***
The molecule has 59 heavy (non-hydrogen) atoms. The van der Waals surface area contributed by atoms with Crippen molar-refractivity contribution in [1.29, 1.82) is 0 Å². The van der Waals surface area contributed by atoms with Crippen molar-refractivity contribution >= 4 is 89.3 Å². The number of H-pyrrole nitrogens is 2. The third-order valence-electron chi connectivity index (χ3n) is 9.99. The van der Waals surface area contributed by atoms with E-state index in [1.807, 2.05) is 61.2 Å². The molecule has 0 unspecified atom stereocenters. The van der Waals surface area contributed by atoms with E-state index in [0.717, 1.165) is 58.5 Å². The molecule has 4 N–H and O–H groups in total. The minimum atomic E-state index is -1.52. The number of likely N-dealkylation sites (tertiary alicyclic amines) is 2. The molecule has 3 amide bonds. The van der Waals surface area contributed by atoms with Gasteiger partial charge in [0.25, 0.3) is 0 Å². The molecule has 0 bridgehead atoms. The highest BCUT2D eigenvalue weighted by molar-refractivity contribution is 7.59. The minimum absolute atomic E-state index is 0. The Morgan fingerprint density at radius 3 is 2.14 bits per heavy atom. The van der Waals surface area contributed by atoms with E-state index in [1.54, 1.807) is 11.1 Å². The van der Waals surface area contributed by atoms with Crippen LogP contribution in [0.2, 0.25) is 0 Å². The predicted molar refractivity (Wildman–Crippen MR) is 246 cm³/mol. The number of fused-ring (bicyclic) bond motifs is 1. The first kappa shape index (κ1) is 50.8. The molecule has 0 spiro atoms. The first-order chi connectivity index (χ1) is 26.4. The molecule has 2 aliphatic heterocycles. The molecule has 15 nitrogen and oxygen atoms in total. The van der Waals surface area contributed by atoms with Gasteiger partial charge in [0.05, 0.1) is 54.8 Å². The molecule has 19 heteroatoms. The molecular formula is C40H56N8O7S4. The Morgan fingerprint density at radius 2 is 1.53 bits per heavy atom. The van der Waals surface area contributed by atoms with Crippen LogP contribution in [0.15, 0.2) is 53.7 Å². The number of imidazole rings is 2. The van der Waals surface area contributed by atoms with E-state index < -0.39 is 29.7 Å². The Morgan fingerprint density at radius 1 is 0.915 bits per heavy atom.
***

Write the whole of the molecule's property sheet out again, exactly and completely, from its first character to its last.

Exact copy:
The molecule has 59 heavy (non-hydrogen) atoms. The van der Waals surface area contributed by atoms with Crippen molar-refractivity contribution in [1.29, 1.82) is 0 Å². The van der Waals surface area contributed by atoms with Crippen molar-refractivity contribution >= 4 is 89.3 Å². The number of H-pyrrole nitrogens is 2. The third-order valence-electron chi connectivity index (χ3n) is 9.99. The van der Waals surface area contributed by atoms with E-state index in [1.807, 2.05) is 61.2 Å². The molecule has 0 unspecified atom stereocenters. The van der Waals surface area contributed by atoms with E-state index in [0.717, 1.165) is 58.5 Å². The molecule has 4 N–H and O–H groups in total. The minimum atomic E-state index is -1.52. The number of likely N-dealkylation sites (tertiary alicyclic amines) is 2. The molecule has 3 amide bonds. The van der Waals surface area contributed by atoms with Gasteiger partial charge in [0.25, 0.3) is 0 Å². The molecule has 0 bridgehead atoms. The highest BCUT2D eigenvalue weighted by molar-refractivity contribution is 7.59. The minimum absolute atomic E-state index is 0. The Morgan fingerprint density at radius 3 is 2.14 bits per heavy atom. The van der Waals surface area contributed by atoms with E-state index in [1.54, 1.807) is 11.1 Å². The van der Waals surface area contributed by atoms with Crippen LogP contribution in [0.2, 0.25) is 0 Å². The predicted molar refractivity (Wildman–Crippen MR) is 246 cm³/mol. The number of fused-ring (bicyclic) bond motifs is 1. The first kappa shape index (κ1) is 50.8. The molecule has 0 spiro atoms. The first-order chi connectivity index (χ1) is 26.4. The molecule has 2 aliphatic heterocycles. The molecule has 15 nitrogen and oxygen atoms in total. The van der Waals surface area contributed by atoms with Gasteiger partial charge in [0.05, 0.1) is 54.8 Å². The molecule has 19 heteroatoms. The molecular formula is C40H56N8O7S4. The Morgan fingerprint density at radius 2 is 1.53 bits per heavy atom. The van der Waals surface area contributed by atoms with Crippen LogP contribution in [0.15, 0.2) is 53.7 Å². The number of imidazole rings is 2. The van der Waals surface area contributed by atoms with E-state index < -0.39 is 29.7 Å². The Morgan fingerprint density at radius 1 is 0.915 bits per heavy atom.